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Canadian Journal of Public Health

, Volume 100, Issue 2, pp 104–108 | Cite as

How Many People in Canada Use Prescription Opioids Nonmedically in General and Street Drug Using Populations?

  • Svetlana PopovaEmail author
  • Jayadeep Patra
  • Satya Mohapatra
  • Benedikt Fischer
  • Jürgen Rehm
Quantitative Research
  • 2 Downloads

Abstract

Objective

Medical prescriptions for opioids as well as their non-medical use have increased in Canada in recent years. This study aimed to estimate the number of non-medical prescription opioid (PO) users in the general and street drug using populations in Canada.

Methods

The number of non-medical PO users among the general population and the number of non-medical PO users, heroin users, or both among the street drug using population was estimated for Canada and for the most populous Canadian provinces. Different estimation methods were used: 1) the number of non-medical PO users in the Canadian general population was estimated based on Canadian availability data, and the ratio of US availability to non-medical PO use from US survey data; 2) numbers within the street drug using population were indirectly estimated based on overdose death data, and a key informants survey. Distribution and trends by usage of opioids were determined by using the multi-site Canadian OPICAN cohort data.

Results

Between 321,000 to 914,000 non-medical PO users were estimated to exist among the general population in Canada in 2003. The estimated number of non-medical PO users, heroin users, or both among the street drug using population was about 72,000, with more individuals using nonmedical PO than heroin in 2003. Based on data from the OPICAN survey, in 2005 the majority of the street drug using population in main Canadian cities was non-medical PO users, with the exception of Vancouver and Montreal. A relative increase of 24% was observed from 2002 to 2005 in the proportion of the street drug using population who used non-medical POs only.

Discussion

There is an urgent need to further assess the extent and patterns of non-medical prescription opioid use, related problems and drug distribution channels in Canada.

Key words

Analgesics prescription opioid abuse Canada 

Résumé

Objectif

Les prescriptions médicales pour les opiacés ainsi que leur utilisation non médicinale ont augmenté au Canada au cours des dernières années. Cette étude vise à évaluer le nombre d’utilisateurs d’opiacés d’ordonnance (OO) non médicinaux au sein de la population générale et de la population utilisant des drogues illicites au Canada.

Méthode

Le nombre d’utilisateurs d’OO non médicinaux parmi la population générale et le nombre d’utilisateurs d’OO non médicinaux, d’utilisateurs d’héroïne ou les deux parmi la population faisant usage de drogues illicites ont été évalués au Canada et dans les provinces canadiennes les plus populeuses. Différentes méthodes d’évaluation ont été utilisées: 1) le nombre d’utilisateurs d’OO non médicinaux au sein de la population générale du Canada a été évalué selon les données sur la disponibilité canadienne et le ratio de la disponibilité américaine pour l’utilisation d’OO non médicinaux à partir des données des études américaines; 2) le nombre au sein de la population faisant usage de drogues illicites était indirectement évalué selon les données sur le décès par surdose et une étude auprès de répondants clés. La distribution et les tendances selon l’usage d’opiacés ont été déterminées à l’aide des données de cohorte de l’étude OPICAN effectuée dans plusieurs villes canadiennes.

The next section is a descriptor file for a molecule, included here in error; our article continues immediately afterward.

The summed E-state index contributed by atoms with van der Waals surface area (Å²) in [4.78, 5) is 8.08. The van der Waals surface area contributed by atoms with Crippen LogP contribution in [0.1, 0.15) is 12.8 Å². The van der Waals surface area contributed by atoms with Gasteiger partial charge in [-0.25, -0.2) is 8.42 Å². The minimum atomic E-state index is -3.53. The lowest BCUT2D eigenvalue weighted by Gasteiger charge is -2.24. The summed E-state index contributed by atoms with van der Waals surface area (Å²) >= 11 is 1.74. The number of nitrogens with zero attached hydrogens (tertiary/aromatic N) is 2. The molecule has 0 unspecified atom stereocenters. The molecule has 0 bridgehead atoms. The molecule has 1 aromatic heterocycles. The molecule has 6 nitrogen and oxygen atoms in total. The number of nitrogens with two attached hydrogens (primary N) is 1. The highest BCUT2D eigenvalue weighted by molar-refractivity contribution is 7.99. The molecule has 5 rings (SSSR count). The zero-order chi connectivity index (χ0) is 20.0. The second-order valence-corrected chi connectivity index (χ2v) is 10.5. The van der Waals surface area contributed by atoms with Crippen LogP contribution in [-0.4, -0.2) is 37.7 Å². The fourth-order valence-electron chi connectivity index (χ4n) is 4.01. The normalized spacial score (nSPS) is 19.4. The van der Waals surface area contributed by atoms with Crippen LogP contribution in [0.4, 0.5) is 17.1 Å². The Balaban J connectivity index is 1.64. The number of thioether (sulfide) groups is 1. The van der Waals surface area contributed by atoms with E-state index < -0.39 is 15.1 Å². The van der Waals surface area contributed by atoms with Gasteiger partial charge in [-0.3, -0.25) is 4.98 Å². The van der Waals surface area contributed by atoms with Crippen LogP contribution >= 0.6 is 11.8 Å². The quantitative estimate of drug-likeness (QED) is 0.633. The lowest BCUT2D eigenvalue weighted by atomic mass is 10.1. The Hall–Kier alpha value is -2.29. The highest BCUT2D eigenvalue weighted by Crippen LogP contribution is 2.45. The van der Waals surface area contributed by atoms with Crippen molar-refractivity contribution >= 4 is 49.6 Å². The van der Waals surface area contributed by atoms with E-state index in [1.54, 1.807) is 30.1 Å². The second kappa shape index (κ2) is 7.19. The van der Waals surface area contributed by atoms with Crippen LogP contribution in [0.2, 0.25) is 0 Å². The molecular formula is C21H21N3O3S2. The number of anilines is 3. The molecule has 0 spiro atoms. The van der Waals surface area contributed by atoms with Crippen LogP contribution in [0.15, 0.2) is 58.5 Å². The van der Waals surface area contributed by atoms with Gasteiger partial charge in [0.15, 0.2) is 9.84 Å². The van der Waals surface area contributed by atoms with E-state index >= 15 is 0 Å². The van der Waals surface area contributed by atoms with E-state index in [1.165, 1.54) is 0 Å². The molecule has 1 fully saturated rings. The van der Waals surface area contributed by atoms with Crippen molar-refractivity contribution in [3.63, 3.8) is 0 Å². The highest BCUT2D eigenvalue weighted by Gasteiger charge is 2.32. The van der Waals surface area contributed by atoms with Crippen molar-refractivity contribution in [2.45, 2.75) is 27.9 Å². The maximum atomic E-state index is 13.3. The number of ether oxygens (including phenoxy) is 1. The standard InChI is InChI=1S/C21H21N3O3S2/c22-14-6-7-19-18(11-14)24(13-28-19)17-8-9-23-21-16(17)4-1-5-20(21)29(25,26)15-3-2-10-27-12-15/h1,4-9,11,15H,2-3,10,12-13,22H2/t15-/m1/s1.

Résultats

On a évalué qu’il y avait entre 321 000 et 914 000 utilisateurs d’OO non médicinaux au sein de la population canadienne en 2003. Le nombre évalué d’utilisateurs d’OO non médicinaux, d’utilisateurs d’héroïne ou les deux parmi la population faisant usage de drogues illicites était de 72 000, avec davantage de personnes utilisant des OO non médicinaux que l’héroïne en 2003. Selon les données de l’étude OPICAN, en 2005, la majorité de la population faisant usage de drogues illicites dans les principales villes canadiennes était des utilisateurs d’OO non médicinaux, à l’exception de Montréal et de Vancouver. Un accroissement relatif de 24 % a été observé de 2002 à 2005 selon la proportion de la population faisant usage de drogues illicites qui utilisait des OO non médicinaux seulement.

Discussion

Il existe un besoin urgent d’évaluer davantage la portée et les modèles de l’utilisation d’OO non médicinaux, les problèmes connexes et les réseaux de distribution de drogues au Canada.

Mots clés

analgésiques ordonnance opiacé abus Canada 

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Copyright information

© The Canadian Public Health Association 2009

Authors and Affiliations

  • Svetlana Popova
    • 1
    • 2
    • 3
    Email author
  • Jayadeep Patra
    • 1
    • 4
  • Satya Mohapatra
    • 1
  • Benedikt Fischer
    • 1
    • 2
    • 5
  • Jürgen Rehm
    • 1
    • 2
    • 6
    • 7
  1. 1.Centre for Addiction and Mental HealthTorontoCanada
  2. 2.Department of Public Health SciencesUniversity of TorontoTorontoCanada
  3. 3.Faculty of Social WorkUniversity of TorontoTorontoCanada
  4. 4.Department of Human Development and Applied PsychologyUniversity of TorontoTorontoCanada
  5. 5.Centre for Addictions Research of British ColumbiaUniversity of VictoriaVictoriaCanada
  6. 6.Addiction Research InstituteZurichSwitzerland
  7. 7.Epidemiological Research Unit, Clinical Psychology and PsychotherapyTechnische Universität DresdenGermany

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